Today's Washington Post Sunday Magazine features a head-scratcher of a cover story (not unlike the cover fodder in the color supplement pictured here) that serves up, in this case, a fine selection of canards about Shakespeare and the "new Shakespeare portrait."
The author of the piece, sports columnist Sally Jenkins, has clearly done her research. Or at least research of the un-fact-checked, single-sourced, if-you-believe-that-I've-got-a-bridge-to-sell-you-too variety that big media outlets such as hers perfected in the run up to the Iraq invasion.
Both [the First Folio Shakespeare engraving and Stratford funerary monument] are so unintelligent-looking that scholars blame them for instigating the Author Controversy, which is not really a controversy so much as a campaign by conspiracy-minded amateurs to prove that someone more visually appealing wrote the plays. The thinking goes that the "peculiar dough-faced man" in the Droeshout, as Stephen Greenblatt of Harvard University calls him, is too stolid to have written such soaring words. Someone else must have, preferably someone good-looking. As scholar Marjorie Garber writes, "We'd rather he not look like an egghead."
The Author Controversy persists despite considerable documentary evidence. We have the man from Stratford's pay stubs for performing at court, his certificate of occupancy for the Globe Theatre, and his will, in which he left memorial rings to some London actors. Funny he would do that if he was just a country burgher who didn't write the plays.
Proponents of "the Author Controversy," as Jenkins terms it, are often accused of a number of sins. (Are we not snobs anymore? Where are the familiar red herrings we ordered??) But disowning the Stratford myth simply because Stratford Will is not pretty enough is a new one to me.
And the fact that the basic anti-Stratfordian argument (cf. here, here or here) presumes William of Stratford to have been an actor but not an author has evidently escaped Jenkins' notice. (The documents she cites, indeed the whole of Stratford Will's documentary record, are consistent with him working in the theater, probably as an actor -- something that few Shakespeare heretics dispute.)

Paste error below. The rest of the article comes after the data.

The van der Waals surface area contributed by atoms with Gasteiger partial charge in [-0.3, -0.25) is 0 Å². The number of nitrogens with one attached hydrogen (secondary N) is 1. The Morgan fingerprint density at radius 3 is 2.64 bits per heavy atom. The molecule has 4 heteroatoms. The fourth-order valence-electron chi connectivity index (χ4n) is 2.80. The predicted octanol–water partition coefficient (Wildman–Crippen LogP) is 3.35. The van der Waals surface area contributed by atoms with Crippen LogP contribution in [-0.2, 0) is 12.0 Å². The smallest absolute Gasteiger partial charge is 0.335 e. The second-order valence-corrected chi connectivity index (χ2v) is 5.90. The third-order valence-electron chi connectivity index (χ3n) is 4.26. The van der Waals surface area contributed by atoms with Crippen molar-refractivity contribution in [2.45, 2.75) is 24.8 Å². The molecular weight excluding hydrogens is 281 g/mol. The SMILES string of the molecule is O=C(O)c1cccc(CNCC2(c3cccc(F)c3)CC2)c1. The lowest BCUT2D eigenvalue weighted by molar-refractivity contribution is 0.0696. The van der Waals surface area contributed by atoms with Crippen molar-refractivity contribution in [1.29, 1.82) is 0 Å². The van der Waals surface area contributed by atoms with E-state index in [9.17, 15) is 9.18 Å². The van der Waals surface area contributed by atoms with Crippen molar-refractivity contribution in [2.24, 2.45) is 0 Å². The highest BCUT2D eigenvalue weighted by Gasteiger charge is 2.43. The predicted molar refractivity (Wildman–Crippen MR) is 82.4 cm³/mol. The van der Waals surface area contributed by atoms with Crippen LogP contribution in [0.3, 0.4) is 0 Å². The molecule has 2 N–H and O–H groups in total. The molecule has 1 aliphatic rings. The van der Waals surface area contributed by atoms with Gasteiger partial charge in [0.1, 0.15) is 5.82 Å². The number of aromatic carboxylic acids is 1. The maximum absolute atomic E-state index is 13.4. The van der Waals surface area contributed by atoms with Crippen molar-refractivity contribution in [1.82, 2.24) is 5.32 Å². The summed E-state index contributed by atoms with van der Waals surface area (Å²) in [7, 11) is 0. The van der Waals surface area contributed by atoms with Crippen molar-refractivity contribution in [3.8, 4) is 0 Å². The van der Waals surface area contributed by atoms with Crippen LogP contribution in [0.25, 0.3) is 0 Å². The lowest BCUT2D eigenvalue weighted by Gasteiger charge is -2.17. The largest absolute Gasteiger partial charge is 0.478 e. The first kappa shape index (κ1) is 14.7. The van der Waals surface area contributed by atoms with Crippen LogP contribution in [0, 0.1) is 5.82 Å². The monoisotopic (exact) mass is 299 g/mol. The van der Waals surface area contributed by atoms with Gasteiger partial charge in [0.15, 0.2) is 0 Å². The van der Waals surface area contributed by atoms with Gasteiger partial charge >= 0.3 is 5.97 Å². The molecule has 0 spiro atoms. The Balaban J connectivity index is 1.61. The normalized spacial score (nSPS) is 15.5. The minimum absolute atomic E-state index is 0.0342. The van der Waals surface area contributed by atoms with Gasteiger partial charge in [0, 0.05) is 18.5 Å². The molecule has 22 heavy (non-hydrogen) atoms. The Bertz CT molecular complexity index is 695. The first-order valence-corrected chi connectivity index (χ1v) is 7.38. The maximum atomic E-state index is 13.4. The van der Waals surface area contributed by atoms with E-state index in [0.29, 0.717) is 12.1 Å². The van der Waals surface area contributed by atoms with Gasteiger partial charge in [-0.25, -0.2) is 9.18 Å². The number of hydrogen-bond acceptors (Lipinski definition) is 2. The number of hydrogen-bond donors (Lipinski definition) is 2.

From there, the howlers just keep coming:
* "One thing scholars agree on is that Shakespeare probably sat for a portrait in his early to mid-40s" - I think I recognize this old deadline-plagued journalist's trick: Find something in a book (in this case, pure supposition); claim that all authorities agree with it; then hedge your bets with that handy weasel word "probably." Nice.
* "he was exposed to great theater as a boy" & "Shakespeare avoided duels, so he must have been sweet-tempered" - these as examples of things that don't represent ways that scholars "fill in the gaps with overeager supposition."
* "He arrived in London in 1586 or 1587" ... or 1588 or 1589 or 1590 or 1591 or 1592.
* "The first time the Earl of Southampton laid eyes on Shakespeare he was probably stalking around a stage, wearing sham jewels and a robe hung with tiny mirrors to make it glitter, shouting hoarse rhymes in the air..." No room for doubt there. Jenkins is clearly catching on to the just-make-stuff-up school of Stratfordian biography.
And with such solid credentials built up in telling Stratford Will's life, Jenkins goes on recite the case that the sitter in the new Cobbe portrait
To her credit, Jenkins also quotes authorities that, in the grand tradition of strange bedfellows, I'd just like to end this post with. Because they're right. (And in Jonathan Bate's case, he's more right than he probably knows.)
The [Folger Shakespeare] library is in a funny position: For years, it viewed the Janssen portrait as discredited and displayed it in a far corner of the ornate, gothic reading room in a row with other impostors and curios, under a small brass plaque that read "Sir Thomas Overbury?" In 1964, an art historian had tentatively identified the portrait as Overbury, a minor poet poisoned in the Tower of London under James I.
While Folger curator Erin Blake has met with Cobbe and directed him to useful historical sources, she stands by the provisional Overbury identification until she sees more evidence.
"To me, a lot of the interesting discoveries about Shakespeare are discoveries of his absence," [Shakespeare scholar Jonathan] Bate says. "It comes back to this sense that what he was good at was withholding himself and leaving things open to the audience. ... It's that kind of disappearing act that he was so good at, that's what keeps him alive."
[POSTSCRIPT: Although I'll be in deadline-land tomorrow, please note that as the Post article points out, Sally Jenkins will be taking questions about this story Monday at 12 noon ET.]